Malón* is a regional Pumpkin Soup from the leafy region of Kurpie, in the northern part of Mazovia.
Like many regional Polish dishes, this soup originates from peasants and farmers who simply used the ingredients they had available – in this case, pumpkins, fresh cream and potatoes.
These veggies would be turned into a rich, comforting, and super-flavourful pumpkin cream; served with small Rejbaki potato dumplings.
If you’re looking for a real taste of Polish autumn, it’s a recipe for you.
*Malón is also a local term for ‘pumpkin’.
For the full list of ingredients & detailed instructions, please see the recipe card at the end of this post. But before you scroll, there’s important stuff to know below.
In “Food of Kurpies people. Food and drink: everyday, ceremonial and in time of fast”(1) Adam Chętnik writes:
“For breakfast, Kurpie dwellers make a sweet soup out of it [the pumpkin, addition mine]. They peel the pumpkin, cut it into pieces, then cook in water until it softens into the pulp. Then they cover it with millet or wheat dumplings. They also add milk; for kids, they add sugar.”
Rejbaki are small potato dumplings – not to be confused with Rejbak, a Kurpian version of a Potato Babka. Both terms originate from the same verb “rejbować”, which means: grating potatoes. The term probably stemmed from the German “reiben”, meaning “grate”.
💡 Interesting fact: In 2017, this comforting soup was listed on the “Traditional Products” list of the Ministry of Agriculture under the name of “Jednorojski malón – zupa z dyni z Jednorożca”.
Do you need any special ingredients or equipment to make this Pumpkin soup?
Luckily – no, everything should be easily available in any major supermarket.
Pumpkin: Avoid the ginormous jack-o-lantern ones. While they look cool, often are quite stringy and watery inside. Get a smaller pie pumpkin instead (also known as ‘sugar pumpkin’)
Potatoes for dumplings: It’s best to use the starchy kind. When I’ve made an attempt with waxy potatoes, the dumplings simply fell apart.
In the US, aim for Russet, Idaho and Yukon; while in Poland, any “C”-type potato works well. If your potatoes aren’t naturally starchy, you won’t be able to retrieve enough starch from them. If that’s the case, just add 2 tablespoons of potato starch (powder), potato flour or cornmeal.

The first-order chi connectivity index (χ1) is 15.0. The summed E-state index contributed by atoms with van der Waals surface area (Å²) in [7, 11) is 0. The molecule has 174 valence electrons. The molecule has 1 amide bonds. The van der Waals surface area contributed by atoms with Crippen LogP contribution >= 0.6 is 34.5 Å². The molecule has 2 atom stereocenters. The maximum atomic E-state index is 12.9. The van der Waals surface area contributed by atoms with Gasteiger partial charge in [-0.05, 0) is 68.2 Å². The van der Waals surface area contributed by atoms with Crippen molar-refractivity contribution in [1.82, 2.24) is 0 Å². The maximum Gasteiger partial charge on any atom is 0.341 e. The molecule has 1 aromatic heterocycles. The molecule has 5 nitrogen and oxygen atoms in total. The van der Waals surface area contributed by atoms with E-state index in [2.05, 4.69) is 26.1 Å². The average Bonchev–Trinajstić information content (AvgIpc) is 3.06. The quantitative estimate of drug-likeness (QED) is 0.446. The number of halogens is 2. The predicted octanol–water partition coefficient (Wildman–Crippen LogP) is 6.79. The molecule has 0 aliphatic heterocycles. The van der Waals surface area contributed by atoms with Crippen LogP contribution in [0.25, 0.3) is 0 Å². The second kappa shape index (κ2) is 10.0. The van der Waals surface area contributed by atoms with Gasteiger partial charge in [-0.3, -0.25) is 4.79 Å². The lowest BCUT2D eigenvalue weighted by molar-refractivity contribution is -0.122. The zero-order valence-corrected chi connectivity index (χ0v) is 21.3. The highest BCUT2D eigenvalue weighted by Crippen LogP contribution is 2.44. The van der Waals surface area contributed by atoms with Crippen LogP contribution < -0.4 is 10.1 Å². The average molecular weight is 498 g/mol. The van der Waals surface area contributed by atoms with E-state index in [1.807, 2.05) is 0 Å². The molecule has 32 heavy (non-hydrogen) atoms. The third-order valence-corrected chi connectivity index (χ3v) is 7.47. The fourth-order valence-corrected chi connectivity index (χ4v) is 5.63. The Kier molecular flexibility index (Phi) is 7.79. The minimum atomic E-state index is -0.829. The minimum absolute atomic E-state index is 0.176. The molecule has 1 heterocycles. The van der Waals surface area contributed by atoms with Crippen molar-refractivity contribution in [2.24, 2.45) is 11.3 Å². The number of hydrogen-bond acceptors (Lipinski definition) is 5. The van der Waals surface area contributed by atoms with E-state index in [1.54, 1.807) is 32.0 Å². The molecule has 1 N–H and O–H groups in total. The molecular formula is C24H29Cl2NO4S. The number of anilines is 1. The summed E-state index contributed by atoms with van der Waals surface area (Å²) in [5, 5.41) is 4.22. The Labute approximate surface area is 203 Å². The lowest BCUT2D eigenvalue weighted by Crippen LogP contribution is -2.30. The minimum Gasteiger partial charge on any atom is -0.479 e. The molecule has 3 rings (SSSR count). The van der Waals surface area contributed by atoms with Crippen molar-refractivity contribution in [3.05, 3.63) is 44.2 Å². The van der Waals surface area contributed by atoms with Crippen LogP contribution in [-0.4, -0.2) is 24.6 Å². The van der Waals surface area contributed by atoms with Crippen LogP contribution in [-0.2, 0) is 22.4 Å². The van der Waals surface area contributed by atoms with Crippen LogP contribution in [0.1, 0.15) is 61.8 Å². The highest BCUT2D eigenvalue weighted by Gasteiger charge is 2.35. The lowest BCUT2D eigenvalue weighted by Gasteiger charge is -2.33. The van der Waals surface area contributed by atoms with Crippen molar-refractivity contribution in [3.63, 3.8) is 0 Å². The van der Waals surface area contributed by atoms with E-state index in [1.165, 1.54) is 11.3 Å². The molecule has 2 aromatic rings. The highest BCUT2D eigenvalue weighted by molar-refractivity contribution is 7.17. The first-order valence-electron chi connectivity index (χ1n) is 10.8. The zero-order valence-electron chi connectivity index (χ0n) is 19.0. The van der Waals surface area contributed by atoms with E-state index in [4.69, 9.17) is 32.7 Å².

In terms of the tools, you’ll need:
- Box grater or food processor (with a shredding disc); for grating potatoes
- Immersion (stick) blender or food processor; for puréeing
- Thin, clean kitchen cloth, cheesecloth or muslin square, for draining the potatoes
Plus all the usual kitchen gear, such as pots, bowls etc.
What should you serve with this pumpkin soup?
Thanks to its thick consistency (and the potato dumplings), this soup is already quite filling on its own merit. But if you’re hosting a hungry crowd, it pairs wonderfully with fresh bread or baguette for dunking.
Fell free to swap the potato dumplings to another topping of your choice: croutons, potatoes, kluski noodles…
Can you make this pumpkin soup another way?
Yes, you can:
Change the cooking method:
I find that roasting in the oven improves the pumpkin flavour quite a bit – that’s why I suggest this method in the instructions below. But in the original recipe, the pumpkin is cooked on the stove with half a cup of water, for half an hour (until soft). Feel free to use any of these methods.
Spice it up:
In this recipe, I’m showing you a very traditional version of this soup. If you would like to change things up, try one of the following suggestions:
- Add ginger: Peel a small piece of ginger root, and finely chop enough to fill one tablespoons-worth. Saute it gently with half a tablespoon of butter and add it to the soup right before pureeing.
- Add more spices: 1.5 teaspoons of ground cumin or smoked paprika really lifts the flavour up. For some extra kick, stir in half a teaspoon of cayenne pepper.
What diets is this pumpkin soup suitable for?
This recipe is gluten-free. If you decide to use vegetable stock, it will be suitable for vegetarians as well.
How long can you keep this pumpkin soup in the fridge?
Malón tastes best when enjoyed hot. Once served, don’t keep it out for more than 3-4 hours.
Refrigerate any leftovers in a container (with a lid) for up to 3 days.
Can I freeze this soup?
Yes, you can, but I recommend freezing the soup separately from the dumplings.
To freeze the soup, let it cool completely. Once the leftovers are at room temperature, pour them into a freezer-friendly container. It is worth using smaller containers and freezing each portion separately. Label with a description and a date. Consume within 3 months.
To freeze the dumplings, arrange them in a single layer on a tray and place the tray in the freezer. Freeze for 3 hours, until solid. After that time it’s safe to move the frozen dumplings into a freezer-friendly bag.
How do I reheat this soup?
From chilled: Pour the soup into a microwave-friendly container. Cover it loosely with a lid. Heat for 4 to 7 minutes until hot throughout. Stir before serving.
From frozen: Thaw the soup overnight. Pour it into a microwave-friendly container, cover with a lid and reheat for 3 to 5 minutes. Carefully remove the soup from the microwave and stir. Continue cooking for another 3 to 5 minutes, until hot throughout. These times could be reduced if you’re reheating a smaller portion of course. Stir well before you serve.
Alternatively, you could reheat this soup on the stove. Bring it to a near boil, then reduce the heat to a medium-low and continue cooking for another 2-3 minutes.
- Pożywienie Kurpiów : jadło i napoje zwykłe, obrzędowe i głodowe” (“Food of Kurpies people. Food and drink: everyday, ceremonial and in time of fast”) by Adam Chętnik. Full book available to view here. (Kraków 1936, p. 79-80)